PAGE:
The Seeds – Raw & Alive (1968) review
Fifth And Final Long Player By Flower Powers’ Kings
“Raw & Alive: The Seeds In Concert” at Merlin’s Box” by The Seeds (1968/2014)
A series of missteps in the musical career of The Seeds led to the recording and release of “Raw & Alive: The Seeds In Concert at Merlin’s Box” itself neither recorded live nor at the popular night spot mentioned in the LP’s title. Efforts at recording tracks for a fifth album proved fruitless as did a recording done in the studio, introduced by label owner Gene Norman, in front of an invited audience intended for release as a “live” album. In the end the tracks used were cut in April, 1968, at Western Recorders in L.A. where the band recorded its two biggest hits, and thus felt quite comfortable performing in front of no one beyond those directly involved in the recording process and local deejay “Humble” Harve Miller, who introduced the band to the “dubbed in” audience, which was added during the mixing process. The album is presented here in a previously unreleased, “undubbed” version as well as the familiar May, 1968, “dubbed” LP.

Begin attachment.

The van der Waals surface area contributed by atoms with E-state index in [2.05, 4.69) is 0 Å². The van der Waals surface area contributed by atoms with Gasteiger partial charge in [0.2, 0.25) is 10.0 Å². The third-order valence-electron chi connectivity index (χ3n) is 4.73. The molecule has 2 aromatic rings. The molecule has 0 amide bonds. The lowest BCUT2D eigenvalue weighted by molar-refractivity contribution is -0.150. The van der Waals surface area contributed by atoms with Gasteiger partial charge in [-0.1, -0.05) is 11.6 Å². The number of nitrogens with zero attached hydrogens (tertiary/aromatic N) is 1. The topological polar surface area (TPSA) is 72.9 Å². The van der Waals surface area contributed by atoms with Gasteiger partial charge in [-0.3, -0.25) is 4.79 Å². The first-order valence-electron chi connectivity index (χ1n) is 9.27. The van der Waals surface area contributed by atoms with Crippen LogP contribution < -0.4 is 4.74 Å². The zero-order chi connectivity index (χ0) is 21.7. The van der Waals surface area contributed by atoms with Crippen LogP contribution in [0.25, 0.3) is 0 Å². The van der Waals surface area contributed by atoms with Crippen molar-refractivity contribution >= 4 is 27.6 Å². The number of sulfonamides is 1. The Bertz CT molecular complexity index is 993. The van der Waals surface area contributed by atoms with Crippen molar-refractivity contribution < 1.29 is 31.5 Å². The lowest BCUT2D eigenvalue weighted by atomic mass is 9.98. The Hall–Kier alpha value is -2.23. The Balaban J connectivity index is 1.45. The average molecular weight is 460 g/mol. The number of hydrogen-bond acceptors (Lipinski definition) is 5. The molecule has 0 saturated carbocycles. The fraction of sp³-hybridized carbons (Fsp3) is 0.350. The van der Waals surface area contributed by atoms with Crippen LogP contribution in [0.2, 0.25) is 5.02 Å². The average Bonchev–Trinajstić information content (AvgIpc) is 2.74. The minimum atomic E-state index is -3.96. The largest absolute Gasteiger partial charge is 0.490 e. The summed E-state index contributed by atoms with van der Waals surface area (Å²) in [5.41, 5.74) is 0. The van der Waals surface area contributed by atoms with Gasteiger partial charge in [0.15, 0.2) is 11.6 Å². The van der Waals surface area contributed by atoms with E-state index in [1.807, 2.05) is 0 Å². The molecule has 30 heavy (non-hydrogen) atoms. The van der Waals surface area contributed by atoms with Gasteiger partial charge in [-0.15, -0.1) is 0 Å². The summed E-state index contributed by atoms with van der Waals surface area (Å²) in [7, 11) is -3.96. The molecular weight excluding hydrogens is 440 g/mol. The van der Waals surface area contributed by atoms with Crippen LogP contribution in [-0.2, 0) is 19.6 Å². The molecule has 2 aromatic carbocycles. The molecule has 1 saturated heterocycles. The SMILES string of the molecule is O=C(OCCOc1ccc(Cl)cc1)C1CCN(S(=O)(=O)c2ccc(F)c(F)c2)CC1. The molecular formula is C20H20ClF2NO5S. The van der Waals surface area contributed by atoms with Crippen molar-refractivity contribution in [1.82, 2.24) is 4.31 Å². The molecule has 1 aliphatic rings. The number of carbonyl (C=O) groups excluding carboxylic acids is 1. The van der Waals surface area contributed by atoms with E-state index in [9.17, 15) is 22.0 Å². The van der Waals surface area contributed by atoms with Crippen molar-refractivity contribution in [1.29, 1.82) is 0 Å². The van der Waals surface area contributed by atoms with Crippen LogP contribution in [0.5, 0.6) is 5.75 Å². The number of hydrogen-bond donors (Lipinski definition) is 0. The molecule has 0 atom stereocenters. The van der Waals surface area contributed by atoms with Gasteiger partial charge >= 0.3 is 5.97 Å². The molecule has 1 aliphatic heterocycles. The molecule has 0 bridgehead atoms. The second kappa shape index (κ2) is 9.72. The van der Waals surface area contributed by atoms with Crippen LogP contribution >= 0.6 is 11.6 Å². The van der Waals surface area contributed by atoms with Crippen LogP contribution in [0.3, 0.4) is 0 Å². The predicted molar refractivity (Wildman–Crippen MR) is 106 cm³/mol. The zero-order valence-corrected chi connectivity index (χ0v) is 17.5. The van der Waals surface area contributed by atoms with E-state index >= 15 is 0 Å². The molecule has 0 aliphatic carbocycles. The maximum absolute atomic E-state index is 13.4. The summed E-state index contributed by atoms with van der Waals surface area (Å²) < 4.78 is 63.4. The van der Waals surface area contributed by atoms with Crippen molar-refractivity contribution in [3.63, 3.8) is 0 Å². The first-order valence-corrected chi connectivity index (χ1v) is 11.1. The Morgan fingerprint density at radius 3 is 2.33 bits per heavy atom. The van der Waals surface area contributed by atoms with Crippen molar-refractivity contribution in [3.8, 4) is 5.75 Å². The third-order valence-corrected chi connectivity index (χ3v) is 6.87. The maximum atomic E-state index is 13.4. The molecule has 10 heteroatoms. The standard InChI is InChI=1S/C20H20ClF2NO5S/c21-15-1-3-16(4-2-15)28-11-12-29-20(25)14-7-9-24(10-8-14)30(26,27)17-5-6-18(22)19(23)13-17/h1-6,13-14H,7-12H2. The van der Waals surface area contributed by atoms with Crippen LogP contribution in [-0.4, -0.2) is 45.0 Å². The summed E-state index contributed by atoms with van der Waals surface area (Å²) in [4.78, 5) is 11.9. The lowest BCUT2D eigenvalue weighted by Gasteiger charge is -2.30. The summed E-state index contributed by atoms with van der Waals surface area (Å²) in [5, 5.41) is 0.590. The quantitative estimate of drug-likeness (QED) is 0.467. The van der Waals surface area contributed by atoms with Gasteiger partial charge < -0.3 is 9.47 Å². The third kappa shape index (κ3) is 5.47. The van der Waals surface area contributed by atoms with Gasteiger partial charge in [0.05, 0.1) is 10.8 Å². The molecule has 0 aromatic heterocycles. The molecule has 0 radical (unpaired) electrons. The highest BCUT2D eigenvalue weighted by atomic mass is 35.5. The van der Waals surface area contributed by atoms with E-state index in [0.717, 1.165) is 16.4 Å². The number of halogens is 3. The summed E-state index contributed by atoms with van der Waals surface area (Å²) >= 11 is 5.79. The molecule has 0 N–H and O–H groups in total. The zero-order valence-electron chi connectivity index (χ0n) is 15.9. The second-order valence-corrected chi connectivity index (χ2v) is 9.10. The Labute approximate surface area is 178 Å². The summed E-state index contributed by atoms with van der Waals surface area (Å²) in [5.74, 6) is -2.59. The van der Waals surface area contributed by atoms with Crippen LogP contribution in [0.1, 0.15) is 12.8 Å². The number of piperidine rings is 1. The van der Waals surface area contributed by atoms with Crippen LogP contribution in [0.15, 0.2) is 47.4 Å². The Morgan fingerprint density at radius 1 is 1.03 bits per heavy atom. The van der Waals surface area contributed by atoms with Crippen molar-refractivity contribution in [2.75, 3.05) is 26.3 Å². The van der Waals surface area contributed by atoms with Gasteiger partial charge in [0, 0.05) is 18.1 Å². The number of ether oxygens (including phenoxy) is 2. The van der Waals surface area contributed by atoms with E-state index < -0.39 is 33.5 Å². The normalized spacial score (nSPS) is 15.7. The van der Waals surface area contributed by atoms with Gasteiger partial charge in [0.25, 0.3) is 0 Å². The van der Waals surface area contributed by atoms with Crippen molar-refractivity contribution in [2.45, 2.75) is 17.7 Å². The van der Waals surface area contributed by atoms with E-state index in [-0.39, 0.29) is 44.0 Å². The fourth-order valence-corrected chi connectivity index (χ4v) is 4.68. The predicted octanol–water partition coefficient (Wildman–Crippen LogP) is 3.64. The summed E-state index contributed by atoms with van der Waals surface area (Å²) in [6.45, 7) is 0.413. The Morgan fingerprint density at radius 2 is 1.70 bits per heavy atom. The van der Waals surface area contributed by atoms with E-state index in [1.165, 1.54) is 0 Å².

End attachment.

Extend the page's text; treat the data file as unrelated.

Disc one opens with the ten tracks recorded at Western Recorders sounding wonderfully crisp and clean, devoid of the “artificial” crowd sounds. Jan Savage’s snarling fuzz guitar and Hooper’s familiar, insistent organ bring “Mr. Farmer” to life, sounding better than ever. Clearly The Seeds had honed their songs, Savage’s sneering guitar and Rick Andridge’s driving drums push and extend this nice rocker. Hooper’s unforgettable intro ushers in “No Escape” which features more tasty guitar from Savage, Saxon running through the tune as if playing in front of a crowd of thousands. The band kicks the song into overdrive midway, with the pulsing beat causing involuntary head bobbing and toe tapping. “Satisfy You” a showcase for Savage’s lead guitar was released on a 1993 GNP Crescendo CD, the only “undubbed” track not previously unreleased. Hooper’s organ and Saxon’s deeply echoed vocals give “Night Time Girl” a beefed up, heavy feel. Ten minutes of “Up In Her Room” open with Savage’s growling fuzz guitar swirling, then dancing all about before Hooper’s electric piano and Andridge’s drums fill the air accompanied by Saxon’s relaxed vocals. Savage’s lead guitar line and solos are amazingly refined. This may well be the standout track of this collection, the band sounding as a single, unified entity. Savage’s echoed guitar and Andridge’s drums, complemented by Hooper’s keyboard and Saxon’s plaintive vocals introduce “Gypsy Plays His Drums” which features perhaps Savage’s best guitar solo. Twanging guitar by Savage introduces the familiar “Can’t Seem To Make You Mine” sounding like the original studio version here, the band running through the song effortlessly, while Hooper’s electric piano solo is nothing short of gorgeous. Two tracks make their only appearances on this reissue. “Mumble And Bumble”, is a mid-tempo rocker featuring solos by Hooper on organ and Savage on guitar, while “Forest Outside Your Door” has an Eastern feel in no small part due to Savage’s guitar. The set closes with the band laying down an incredible version of “Pushin’ Too Hard,” Savage’s guitar and Hooper’s keyboards again driving the band while Andridge holds down the lower end. Hooper’s and Savage’s solos sound crisp and The Seeds prove they can make their hits sound as fresh as ever. The disc is rounded out by the same tracks with audience cheers “overdubbed.” The released album also includes a five minute version of the then new “hippie themed” tune “900 People Daily All Making Love” featuring restrained organ and guitar, with Andridge’s drums keeping time as Saxon sings effortlessly, a true gem. Savage understated lead guitar and Hooper’s lightly stinging organ give the song an ever so subtle edge, reminiscent of the band’s recordings circa “A Web Of Sound.” The audience responses are a bit disconcerting but kudos to Big Beat Records, UK for including both versions as historical documents.